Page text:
- Pheidole megacephala scabrior Forel 1891: Madagascar

- Pheidole megacephala speculifrons Stitz 1911: Tanzania

- Pheidole megacephala talpa Gerstäcker 1871: Kenya

Former subspecies of megacephala that are now in the separate species of punctulata include:

- Pheidole punctulata Mayr 1866: South Africa

- Pheidole punctulata atrox Forel 1913: Zaire

- Pheidole punctulata spinosa Forel 1891: Madagascar

- Pheidole punctulata subatrox Santschi 1937: Zaire

The most recent taxonomic treatments of the Pheidole megacephala species group are by Emery (1915, 1919). Disc gel electrophoresis confirmed that Pheidole megacephala rotundata and Pheidole punctulata are distinct species in South Africa (Samways and van Lelyveld, 1982).


Top of page Most species of the genus Pheidole, including P. megacephala, have 12-segmented antennae, the terminal three segments of which are enlarged to form a discrete three-segmented club, and a discrete soldier or major worker caste with an allometrically enlarged head. The most distinctive feature of the species P. megacephala is the grossly swollen postpetiole. Mayr (1861) describes the minor worker, major worker, queen and male, and the larva is described by Wheeler and Wheeler (1953).

Minor worker: head length 0.59 mm, head width 0.53 mm, scape (first long segment of the antenna) length 0.58 mm, Webers length (distance from anterodorsal margin of pronotum to posterior-most extension of metapleural lobes) 0.72 mm (n=1). Head rounded behind; promesonotum evenly arched, mesonotal suture very weak; propodeal spines small but distinct; face and pronotum smooth and shining, katepisternum and lateral propodeum feebly foveolate; postpetiole grossly swollen; dorsal pilosity abundant, long, flexuous, some setae on mesosomal dorsum branched near apex, branches minute; colour brown.

Major worker: head length 1.22 mm, head width 1.21 mm, scape length 0.65 mm (n=1). Face between frontal carinae with parallel longitudinal carinae, space between eyes and frontal carinae punctatorugose overlain with parallel longitudinal carinae, rest of face smooth and shiny; hypostomal margin nearly flat, with pair of very small, low tubercles, located about one-third of the distance from the midline to recessed teeth flanking mandibles (superficially looks like there are no hypostomal teeth); dorsal pilosity abundant; sparse subdecumbent setae projecting from the sides of the head in face view.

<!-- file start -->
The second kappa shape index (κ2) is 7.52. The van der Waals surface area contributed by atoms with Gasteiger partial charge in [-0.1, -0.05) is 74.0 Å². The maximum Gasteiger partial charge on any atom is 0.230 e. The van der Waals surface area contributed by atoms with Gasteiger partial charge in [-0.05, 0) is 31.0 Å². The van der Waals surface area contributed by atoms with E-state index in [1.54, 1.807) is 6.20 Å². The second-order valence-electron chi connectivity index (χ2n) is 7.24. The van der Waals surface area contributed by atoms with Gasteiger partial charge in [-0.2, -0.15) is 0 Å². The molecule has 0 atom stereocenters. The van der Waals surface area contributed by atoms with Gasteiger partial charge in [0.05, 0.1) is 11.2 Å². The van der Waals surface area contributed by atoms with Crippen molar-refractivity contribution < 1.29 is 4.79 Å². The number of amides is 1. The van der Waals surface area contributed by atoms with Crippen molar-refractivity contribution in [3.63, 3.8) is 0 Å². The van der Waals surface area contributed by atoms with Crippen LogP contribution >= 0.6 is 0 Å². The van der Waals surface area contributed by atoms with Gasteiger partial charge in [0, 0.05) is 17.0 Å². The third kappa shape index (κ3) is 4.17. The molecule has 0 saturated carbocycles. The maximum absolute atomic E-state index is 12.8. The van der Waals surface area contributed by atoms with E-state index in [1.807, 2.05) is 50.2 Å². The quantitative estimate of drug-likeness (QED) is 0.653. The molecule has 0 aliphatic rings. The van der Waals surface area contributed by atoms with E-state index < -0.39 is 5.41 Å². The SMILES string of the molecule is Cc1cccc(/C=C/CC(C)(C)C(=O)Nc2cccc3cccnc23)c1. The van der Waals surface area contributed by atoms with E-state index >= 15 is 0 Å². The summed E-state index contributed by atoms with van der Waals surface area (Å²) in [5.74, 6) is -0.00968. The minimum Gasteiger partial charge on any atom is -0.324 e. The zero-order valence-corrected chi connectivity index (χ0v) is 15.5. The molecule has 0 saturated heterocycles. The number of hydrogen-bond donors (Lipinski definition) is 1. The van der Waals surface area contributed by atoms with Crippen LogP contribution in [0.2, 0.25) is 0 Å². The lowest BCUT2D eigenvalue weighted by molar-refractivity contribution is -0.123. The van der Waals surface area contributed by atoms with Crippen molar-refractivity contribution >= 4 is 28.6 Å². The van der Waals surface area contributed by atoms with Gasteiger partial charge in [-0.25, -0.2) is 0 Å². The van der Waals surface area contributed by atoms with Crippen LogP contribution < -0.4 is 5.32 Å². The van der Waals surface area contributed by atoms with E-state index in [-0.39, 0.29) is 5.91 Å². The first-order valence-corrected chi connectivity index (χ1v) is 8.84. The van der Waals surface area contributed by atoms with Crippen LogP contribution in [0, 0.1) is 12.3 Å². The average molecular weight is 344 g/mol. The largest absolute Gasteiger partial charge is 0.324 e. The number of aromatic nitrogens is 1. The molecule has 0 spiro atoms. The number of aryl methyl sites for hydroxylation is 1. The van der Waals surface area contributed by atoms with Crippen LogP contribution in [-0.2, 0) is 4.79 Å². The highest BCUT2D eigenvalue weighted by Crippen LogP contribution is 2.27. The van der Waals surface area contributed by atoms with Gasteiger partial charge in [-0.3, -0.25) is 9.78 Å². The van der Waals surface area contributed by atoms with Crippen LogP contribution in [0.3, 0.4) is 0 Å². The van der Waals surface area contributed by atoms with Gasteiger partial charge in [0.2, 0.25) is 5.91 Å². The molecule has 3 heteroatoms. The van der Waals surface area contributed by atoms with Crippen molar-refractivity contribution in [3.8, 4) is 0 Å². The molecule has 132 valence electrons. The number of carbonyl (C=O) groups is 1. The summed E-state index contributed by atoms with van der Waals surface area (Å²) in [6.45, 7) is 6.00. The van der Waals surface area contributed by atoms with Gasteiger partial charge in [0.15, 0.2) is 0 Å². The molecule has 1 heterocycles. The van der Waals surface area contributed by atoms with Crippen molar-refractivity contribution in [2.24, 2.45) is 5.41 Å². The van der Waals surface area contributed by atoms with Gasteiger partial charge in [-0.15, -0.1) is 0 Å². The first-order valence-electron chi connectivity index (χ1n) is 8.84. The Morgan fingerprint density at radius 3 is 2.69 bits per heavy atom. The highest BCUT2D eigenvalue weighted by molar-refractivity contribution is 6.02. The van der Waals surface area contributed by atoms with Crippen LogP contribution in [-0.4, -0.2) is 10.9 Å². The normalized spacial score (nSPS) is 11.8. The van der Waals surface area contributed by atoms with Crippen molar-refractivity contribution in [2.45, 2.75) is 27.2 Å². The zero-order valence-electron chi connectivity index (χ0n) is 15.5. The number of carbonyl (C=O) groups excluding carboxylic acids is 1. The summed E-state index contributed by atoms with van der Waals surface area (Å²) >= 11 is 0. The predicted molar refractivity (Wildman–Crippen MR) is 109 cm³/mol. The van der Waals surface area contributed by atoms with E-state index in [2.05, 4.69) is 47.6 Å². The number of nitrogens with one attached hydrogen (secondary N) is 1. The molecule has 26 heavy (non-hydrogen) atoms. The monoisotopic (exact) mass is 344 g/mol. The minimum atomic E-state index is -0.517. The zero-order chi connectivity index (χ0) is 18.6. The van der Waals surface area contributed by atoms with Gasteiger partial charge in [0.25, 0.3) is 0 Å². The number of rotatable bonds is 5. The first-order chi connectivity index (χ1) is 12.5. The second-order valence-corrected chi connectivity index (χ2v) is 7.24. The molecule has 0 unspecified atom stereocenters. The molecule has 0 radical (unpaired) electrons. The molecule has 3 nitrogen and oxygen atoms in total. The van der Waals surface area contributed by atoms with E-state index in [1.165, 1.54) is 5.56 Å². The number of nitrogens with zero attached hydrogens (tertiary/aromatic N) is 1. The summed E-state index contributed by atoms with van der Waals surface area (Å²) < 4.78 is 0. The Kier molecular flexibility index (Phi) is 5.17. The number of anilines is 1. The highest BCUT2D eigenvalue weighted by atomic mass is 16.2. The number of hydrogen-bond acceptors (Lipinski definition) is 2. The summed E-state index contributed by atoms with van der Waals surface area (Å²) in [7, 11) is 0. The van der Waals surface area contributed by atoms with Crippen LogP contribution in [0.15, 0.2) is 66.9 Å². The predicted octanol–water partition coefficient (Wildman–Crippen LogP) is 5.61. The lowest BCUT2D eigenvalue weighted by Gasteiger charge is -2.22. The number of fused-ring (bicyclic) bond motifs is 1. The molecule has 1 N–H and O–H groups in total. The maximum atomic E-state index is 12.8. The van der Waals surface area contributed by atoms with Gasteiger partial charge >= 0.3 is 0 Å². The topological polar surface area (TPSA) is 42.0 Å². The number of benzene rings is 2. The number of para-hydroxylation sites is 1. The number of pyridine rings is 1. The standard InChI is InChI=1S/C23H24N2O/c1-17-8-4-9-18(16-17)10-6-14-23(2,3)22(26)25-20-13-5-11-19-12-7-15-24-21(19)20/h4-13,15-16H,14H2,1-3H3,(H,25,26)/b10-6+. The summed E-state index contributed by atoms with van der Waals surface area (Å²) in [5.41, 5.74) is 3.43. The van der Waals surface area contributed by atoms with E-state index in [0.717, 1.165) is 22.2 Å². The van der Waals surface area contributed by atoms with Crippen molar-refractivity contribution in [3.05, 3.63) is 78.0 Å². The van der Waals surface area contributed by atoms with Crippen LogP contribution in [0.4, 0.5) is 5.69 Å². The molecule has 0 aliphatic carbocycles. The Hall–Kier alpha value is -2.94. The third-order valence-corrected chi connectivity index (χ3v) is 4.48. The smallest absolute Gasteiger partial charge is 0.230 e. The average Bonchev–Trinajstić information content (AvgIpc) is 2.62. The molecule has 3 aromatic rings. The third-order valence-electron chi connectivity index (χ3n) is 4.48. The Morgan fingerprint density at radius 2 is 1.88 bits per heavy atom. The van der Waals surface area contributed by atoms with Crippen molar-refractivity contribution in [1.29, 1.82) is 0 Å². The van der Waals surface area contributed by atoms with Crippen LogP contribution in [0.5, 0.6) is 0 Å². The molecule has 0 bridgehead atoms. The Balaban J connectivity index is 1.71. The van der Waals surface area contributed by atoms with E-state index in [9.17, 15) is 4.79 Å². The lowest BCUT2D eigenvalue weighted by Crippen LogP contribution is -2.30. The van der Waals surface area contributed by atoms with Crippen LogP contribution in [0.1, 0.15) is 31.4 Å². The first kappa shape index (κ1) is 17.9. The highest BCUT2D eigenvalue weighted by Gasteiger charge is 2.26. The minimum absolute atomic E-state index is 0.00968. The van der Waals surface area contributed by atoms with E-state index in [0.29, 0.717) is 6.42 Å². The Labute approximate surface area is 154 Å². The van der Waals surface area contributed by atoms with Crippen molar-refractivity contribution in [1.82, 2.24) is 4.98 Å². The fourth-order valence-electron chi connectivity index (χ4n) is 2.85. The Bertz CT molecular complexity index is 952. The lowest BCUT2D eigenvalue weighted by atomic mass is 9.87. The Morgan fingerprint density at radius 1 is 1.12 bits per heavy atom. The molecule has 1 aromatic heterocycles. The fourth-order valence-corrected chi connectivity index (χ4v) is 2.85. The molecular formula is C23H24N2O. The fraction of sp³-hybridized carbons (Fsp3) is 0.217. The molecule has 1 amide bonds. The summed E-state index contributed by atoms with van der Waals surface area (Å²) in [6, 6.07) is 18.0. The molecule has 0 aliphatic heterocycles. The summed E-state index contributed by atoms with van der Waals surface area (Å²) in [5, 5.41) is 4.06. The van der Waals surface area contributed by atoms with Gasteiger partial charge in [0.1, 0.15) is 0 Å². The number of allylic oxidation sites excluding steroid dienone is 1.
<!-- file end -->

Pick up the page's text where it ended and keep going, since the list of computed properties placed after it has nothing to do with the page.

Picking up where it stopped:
Distribution Table

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The distribution in this summary table is based on all the information available. When several references are cited, they may give conflicting information on the status. Further details may be available for individual references in the Distribution Table Details section which can be selected by going to Generate Report.

Continent/Country/RegionDistributionLast ReportedOriginFirst ReportedInvasiveReferenceNotes


IndonesiaPresentIntroduced Invasive Bolton, 1995
JapanPresentIntroduced Invasive Takahashi et al., 2000
MalaysiaPresentLoke and Lee, 2004
MyanmarPresentIntroduced Invasive Bingham, 1903
PhilippinesPresentIntroducedISSG, 2009
Sri LankaPresentIntroduced Invasive Bolton, 1995


AngolaPresentNative Invasive Wheeler, 1922
CameroonPresentNative Invasive Wheeler, 1922
CongoPresentNative Invasive Wheeler, 1922
Congo Democratic RepublicPresentNative Invasive Wheeler, 1922
Côte d'IvoirePresent Invasive Babacauh, 1982
EgyptPresent Invasive Bolton, 1995
EritreaPresentNative Invasive Wheeler, 1922
EthiopiaPresentNative Invasive Wheeler, 1922
GabonPresentNativeMikissa et al., 2008
GhanaPresentNative Invasive Wheeler, 1922
GuineaPresentNative Invasive Wheeler, 1922
KenyaPresentNative Invasive Wheeler, 1922
MadagascarPresent Invasive Wheeler, 1922
MalawiPresent Invasive Mercer, 1978
MauritiusPresent Invasive Wheeler, 1922
MozambiquePresentNative Invasive Wheeler, 1922
NigeriaPresentNative Invasive Wheeler, 1922